I chose that blog title because I want CEOs to read this. And I know what most of their objectives are today because I frequent the speaker circuit, read the trades and generally feel the pain. We need to grow!

Well, there’s a case study now, that has ROI and everything. But first I’d like to share (from my own experience) what not to do.

I first met Ray when he opened an Umpqua Branch across the street from a credit union in Eugene, Oregon (where I was working at the time). We had never heard of this bank. What a weird name, right? And get this, their tag line, “Pretty cool for a bank huh?”

Ray’s goal was to get our members. HA! We are a credit union – our members are loyal! They will never ever go the “dark side.” We were wrong.

You see, Ray gets modern marketing. It’s not about trying to be all things to all people. It’s about having a vision and the discipline to stay the course. He was inspired by two Northwest companies (Starbucks and Nordstrom) to create a retail experience second to none.

The Eugene Credit Union (where I was the training coordinator) thought they were in the service business too. The credit union down the street KNEW they were in the lending business. Assets of these two credit unions were neck and neck. Why do I know this? Because it was the only ruler we measured with. So this little bank from Roseburg, Oregon moves in (at the same asset size incidentally) and we summarily dismiss them as competition. Instead, the lean mean lending machine (that was our CU competitor) started offering “loan steal” incentives to their highly trained sales staff. Again, our focus (or so I thought) was service. We sent every employee through a one-week very expensive breakthrough leadership program. Our HR gal had been to the Disney Institute. We had just launched the most expensive campaign in the credit union’s history to tout our service experience. I mean, over-the-top television commercials with the tag line “SELCO (let’s call them that) – Why didn’t you say so?……and the music begins to the play and balloons drop from the ceiling…you get the idea.” But we got impatient and took our eye off the ball. We started competing on price too. I’m here to tell you, you can’t do both.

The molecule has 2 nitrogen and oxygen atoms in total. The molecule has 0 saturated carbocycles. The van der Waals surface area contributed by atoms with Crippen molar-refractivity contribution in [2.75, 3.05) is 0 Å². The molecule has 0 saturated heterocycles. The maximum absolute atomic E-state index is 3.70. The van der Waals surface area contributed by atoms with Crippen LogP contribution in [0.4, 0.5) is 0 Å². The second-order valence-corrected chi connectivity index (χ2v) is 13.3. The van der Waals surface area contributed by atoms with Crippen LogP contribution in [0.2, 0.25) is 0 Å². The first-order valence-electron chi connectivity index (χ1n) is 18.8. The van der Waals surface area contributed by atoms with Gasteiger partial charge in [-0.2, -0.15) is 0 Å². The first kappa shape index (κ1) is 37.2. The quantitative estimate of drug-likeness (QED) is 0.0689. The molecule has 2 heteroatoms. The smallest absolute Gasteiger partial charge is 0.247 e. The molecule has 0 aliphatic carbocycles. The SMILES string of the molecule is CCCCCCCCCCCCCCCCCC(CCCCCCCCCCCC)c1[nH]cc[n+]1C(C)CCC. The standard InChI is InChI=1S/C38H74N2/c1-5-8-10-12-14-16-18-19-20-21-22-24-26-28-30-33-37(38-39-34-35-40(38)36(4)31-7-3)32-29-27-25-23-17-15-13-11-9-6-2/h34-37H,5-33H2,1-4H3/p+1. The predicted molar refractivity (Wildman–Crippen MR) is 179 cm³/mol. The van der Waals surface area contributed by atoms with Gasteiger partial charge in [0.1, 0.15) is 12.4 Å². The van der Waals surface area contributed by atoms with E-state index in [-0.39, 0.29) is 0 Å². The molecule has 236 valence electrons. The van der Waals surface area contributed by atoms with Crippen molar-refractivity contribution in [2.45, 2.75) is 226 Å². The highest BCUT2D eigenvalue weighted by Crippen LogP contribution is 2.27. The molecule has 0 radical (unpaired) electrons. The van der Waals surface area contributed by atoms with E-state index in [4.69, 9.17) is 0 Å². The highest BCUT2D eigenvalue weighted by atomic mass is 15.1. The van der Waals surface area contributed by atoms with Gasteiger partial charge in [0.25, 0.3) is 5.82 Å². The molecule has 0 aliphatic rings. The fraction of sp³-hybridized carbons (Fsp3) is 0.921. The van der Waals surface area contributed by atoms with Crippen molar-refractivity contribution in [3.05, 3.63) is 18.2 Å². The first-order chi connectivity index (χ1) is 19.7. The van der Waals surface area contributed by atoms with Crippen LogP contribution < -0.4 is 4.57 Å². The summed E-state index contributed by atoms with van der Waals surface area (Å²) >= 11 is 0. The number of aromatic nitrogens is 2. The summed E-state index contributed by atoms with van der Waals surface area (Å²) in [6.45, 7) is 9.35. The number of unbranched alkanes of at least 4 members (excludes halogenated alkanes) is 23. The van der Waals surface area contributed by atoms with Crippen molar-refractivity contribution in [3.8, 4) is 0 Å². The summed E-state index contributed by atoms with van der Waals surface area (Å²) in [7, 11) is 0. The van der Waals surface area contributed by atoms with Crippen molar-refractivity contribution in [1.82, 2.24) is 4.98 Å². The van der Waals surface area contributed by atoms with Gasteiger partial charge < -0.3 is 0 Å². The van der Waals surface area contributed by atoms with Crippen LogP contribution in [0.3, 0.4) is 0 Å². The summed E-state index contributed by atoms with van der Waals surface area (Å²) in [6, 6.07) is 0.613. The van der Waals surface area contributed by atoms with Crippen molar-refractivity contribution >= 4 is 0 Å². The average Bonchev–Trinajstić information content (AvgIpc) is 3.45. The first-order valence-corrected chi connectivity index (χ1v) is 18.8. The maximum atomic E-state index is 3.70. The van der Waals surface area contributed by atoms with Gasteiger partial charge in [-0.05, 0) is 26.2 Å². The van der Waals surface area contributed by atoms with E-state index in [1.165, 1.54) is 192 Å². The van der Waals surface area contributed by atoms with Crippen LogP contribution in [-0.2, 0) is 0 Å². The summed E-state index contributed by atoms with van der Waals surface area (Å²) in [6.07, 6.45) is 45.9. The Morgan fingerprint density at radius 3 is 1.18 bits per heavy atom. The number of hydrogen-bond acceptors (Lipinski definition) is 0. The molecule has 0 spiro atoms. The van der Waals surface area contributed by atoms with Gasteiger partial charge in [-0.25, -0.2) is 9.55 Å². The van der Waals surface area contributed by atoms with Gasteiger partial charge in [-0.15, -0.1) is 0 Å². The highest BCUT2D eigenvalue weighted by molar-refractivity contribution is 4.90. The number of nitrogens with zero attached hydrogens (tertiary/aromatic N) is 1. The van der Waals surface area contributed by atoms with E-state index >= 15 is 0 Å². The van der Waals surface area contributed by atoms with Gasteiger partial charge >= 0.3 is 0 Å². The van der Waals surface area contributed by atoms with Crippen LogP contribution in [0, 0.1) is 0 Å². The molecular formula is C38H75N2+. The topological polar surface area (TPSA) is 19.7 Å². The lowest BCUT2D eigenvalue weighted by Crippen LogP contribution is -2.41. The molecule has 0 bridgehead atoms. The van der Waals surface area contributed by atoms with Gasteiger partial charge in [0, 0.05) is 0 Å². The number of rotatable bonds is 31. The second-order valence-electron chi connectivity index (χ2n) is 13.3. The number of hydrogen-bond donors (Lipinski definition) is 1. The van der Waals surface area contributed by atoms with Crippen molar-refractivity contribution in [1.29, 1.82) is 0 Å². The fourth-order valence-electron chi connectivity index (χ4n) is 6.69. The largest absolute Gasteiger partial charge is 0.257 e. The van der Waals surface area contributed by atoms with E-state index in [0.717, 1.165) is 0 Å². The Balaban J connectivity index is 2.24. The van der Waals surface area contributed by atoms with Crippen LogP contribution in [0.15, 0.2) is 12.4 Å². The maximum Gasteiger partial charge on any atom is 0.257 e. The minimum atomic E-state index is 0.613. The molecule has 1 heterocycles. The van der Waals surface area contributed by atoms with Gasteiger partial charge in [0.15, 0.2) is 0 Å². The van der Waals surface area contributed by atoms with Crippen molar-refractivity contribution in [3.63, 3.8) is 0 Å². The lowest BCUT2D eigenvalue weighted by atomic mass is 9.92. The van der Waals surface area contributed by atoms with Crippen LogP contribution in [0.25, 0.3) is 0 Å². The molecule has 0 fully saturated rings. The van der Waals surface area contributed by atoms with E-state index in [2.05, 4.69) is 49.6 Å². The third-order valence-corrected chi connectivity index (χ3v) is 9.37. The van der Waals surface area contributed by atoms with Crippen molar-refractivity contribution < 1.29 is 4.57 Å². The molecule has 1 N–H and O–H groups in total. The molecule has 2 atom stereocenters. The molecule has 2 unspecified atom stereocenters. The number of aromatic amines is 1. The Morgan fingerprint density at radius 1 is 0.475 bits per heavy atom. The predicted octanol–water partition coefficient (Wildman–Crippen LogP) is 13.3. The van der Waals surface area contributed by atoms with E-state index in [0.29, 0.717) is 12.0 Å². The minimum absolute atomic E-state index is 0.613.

I left Eugene shortly after that. Started my own business a few years later, moved around for 5 years and finally back to Portland (my hometown) where, guess what? There was Umpqua Bank. Serving their own blend of coffee (the Umpqua Blend), putting out the doggie water dish (Umpqua Brand) selling Umpqua t-shirts and mugs and giving their customers free quarters to plug the parking meters. Customers were surfing the web, watching TV (not your lame ads on the plasma screen) – generally hanging out like you would at a Starbucks.

Ray has just released his story. Leading for Growth: How Umpqua Bank Got Cool and Created a Culture of Greatness. He shares his secrets to success to the world. In the first chapter he spells it out:

“Leading for growth isn’t necessarily about getting bigger just to be bigger. It’s about getting better, stronger, more agile, more customer focused, and becoming a relentless competitor. And companies that do that do get bigger – but it’s a result, not an objective. You cannot grow your business if all you are doing is worrying about your numbers.”


Just to review: In 1994 all three institutions in a three block radius in Eugene were around $140 million in assets. Today the Eugene Credit Unions are $730 and $807 million in assets. Umpqua is $7 Billion in assets.

A couple of years after I left Eugene, the credit union hired a new ad agency to come up with a new tag line……..this was it: “Serves you right.”
Enough said.